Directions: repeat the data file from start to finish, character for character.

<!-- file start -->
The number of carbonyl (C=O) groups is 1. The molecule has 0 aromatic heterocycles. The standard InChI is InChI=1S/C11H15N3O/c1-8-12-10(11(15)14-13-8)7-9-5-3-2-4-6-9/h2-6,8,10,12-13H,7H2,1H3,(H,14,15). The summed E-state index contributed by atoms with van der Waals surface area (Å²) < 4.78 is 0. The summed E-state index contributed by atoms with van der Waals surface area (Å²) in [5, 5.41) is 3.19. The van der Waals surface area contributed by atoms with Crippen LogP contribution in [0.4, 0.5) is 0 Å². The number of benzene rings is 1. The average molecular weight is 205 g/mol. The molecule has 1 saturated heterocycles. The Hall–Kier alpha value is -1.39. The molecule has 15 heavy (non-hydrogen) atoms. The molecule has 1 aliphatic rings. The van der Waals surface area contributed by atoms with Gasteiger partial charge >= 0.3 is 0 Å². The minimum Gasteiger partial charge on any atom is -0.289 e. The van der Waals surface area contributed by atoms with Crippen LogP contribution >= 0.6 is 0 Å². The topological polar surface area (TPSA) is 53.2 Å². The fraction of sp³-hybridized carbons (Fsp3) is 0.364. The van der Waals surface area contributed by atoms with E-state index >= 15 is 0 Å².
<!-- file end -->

The number of carbonyl (C=O) groups is 1. The molecule has 0 aromatic heterocycles. The standard InChI is InChI=1S/C11H15N3O/c1-8-12-10(11(15)14-13-8)7-9-5-3-2-4-6-9/h2-6,8,10,12-13H,7H2,1H3,(H,14,15). The summed E-state index contributed by atoms with van der Waals surface area (Å²) < 4.78 is 0. The summed E-state index contributed by atoms with van der Waals surface area (Å²) in [5, 5.41) is 3.19. The van der Waals surface area contributed by atoms with Crippen LogP contribution in [0.4, 0.5) is 0 Å². The number of benzene rings is 1. The average molecular weight is 205 g/mol. The molecule has 1 saturated heterocycles. The Hall–Kier alpha value is -1.39. The molecule has 15 heavy (non-hydrogen) atoms. The molecule has 1 aliphatic rings. The van der Waals surface area contributed by atoms with Gasteiger partial charge >= 0.3 is 0 Å². The minimum Gasteiger partial charge on any atom is -0.289 e. The van der Waals surface area contributed by atoms with Crippen LogP contribution >= 0.6 is 0 Å². The topological polar surface area (TPSA) is 53.2 Å². The fraction of sp³-hybridized carbons (Fsp3) is 0.364. The van der Waals surface area contributed by atoms with E-state index >= 15 is 0 Å².